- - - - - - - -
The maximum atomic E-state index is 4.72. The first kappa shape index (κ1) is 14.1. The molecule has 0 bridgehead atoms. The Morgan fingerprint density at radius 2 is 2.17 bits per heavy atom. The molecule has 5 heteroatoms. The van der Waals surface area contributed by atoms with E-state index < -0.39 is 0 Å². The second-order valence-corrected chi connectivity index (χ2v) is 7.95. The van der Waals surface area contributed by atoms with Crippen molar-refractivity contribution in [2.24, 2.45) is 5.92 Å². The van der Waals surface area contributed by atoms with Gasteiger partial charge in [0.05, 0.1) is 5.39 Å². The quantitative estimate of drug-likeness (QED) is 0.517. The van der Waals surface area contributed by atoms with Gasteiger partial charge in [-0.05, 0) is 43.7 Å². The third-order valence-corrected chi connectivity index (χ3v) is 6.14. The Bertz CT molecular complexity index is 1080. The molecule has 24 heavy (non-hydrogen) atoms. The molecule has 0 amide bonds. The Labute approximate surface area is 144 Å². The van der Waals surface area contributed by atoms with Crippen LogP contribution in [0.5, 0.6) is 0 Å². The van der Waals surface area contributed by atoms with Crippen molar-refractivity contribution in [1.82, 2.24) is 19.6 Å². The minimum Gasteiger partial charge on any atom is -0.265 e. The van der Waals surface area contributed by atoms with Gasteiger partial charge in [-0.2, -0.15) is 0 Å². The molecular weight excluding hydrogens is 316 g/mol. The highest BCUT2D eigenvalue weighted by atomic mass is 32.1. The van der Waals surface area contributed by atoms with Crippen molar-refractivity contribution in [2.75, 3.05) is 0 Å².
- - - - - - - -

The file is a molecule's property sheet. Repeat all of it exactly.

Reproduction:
The maximum atomic E-state index is 4.72. The first kappa shape index (κ1) is 14.1. The molecule has 0 bridgehead atoms. The Morgan fingerprint density at radius 2 is 2.17 bits per heavy atom. The molecule has 5 heteroatoms. The van der Waals surface area contributed by atoms with E-state index < -0.39 is 0 Å². The second-order valence-corrected chi connectivity index (χ2v) is 7.95. The van der Waals surface area contributed by atoms with Crippen molar-refractivity contribution in [2.24, 2.45) is 5.92 Å². The van der Waals surface area contributed by atoms with Gasteiger partial charge in [0.05, 0.1) is 5.39 Å². The quantitative estimate of drug-likeness (QED) is 0.517. The van der Waals surface area contributed by atoms with Gasteiger partial charge in [-0.05, 0) is 43.7 Å². The third-order valence-corrected chi connectivity index (χ3v) is 6.14. The Bertz CT molecular complexity index is 1080. The molecule has 24 heavy (non-hydrogen) atoms. The molecule has 0 amide bonds. The Labute approximate surface area is 144 Å². The van der Waals surface area contributed by atoms with Crippen LogP contribution in [0.5, 0.6) is 0 Å². The van der Waals surface area contributed by atoms with Crippen molar-refractivity contribution in [1.82, 2.24) is 19.6 Å². The minimum Gasteiger partial charge on any atom is -0.265 e. The van der Waals surface area contributed by atoms with Gasteiger partial charge in [-0.2, -0.15) is 0 Å². The molecular weight excluding hydrogens is 316 g/mol. The highest BCUT2D eigenvalue weighted by atomic mass is 32.1. The van der Waals surface area contributed by atoms with Crippen molar-refractivity contribution in [2.75, 3.05) is 0 Å².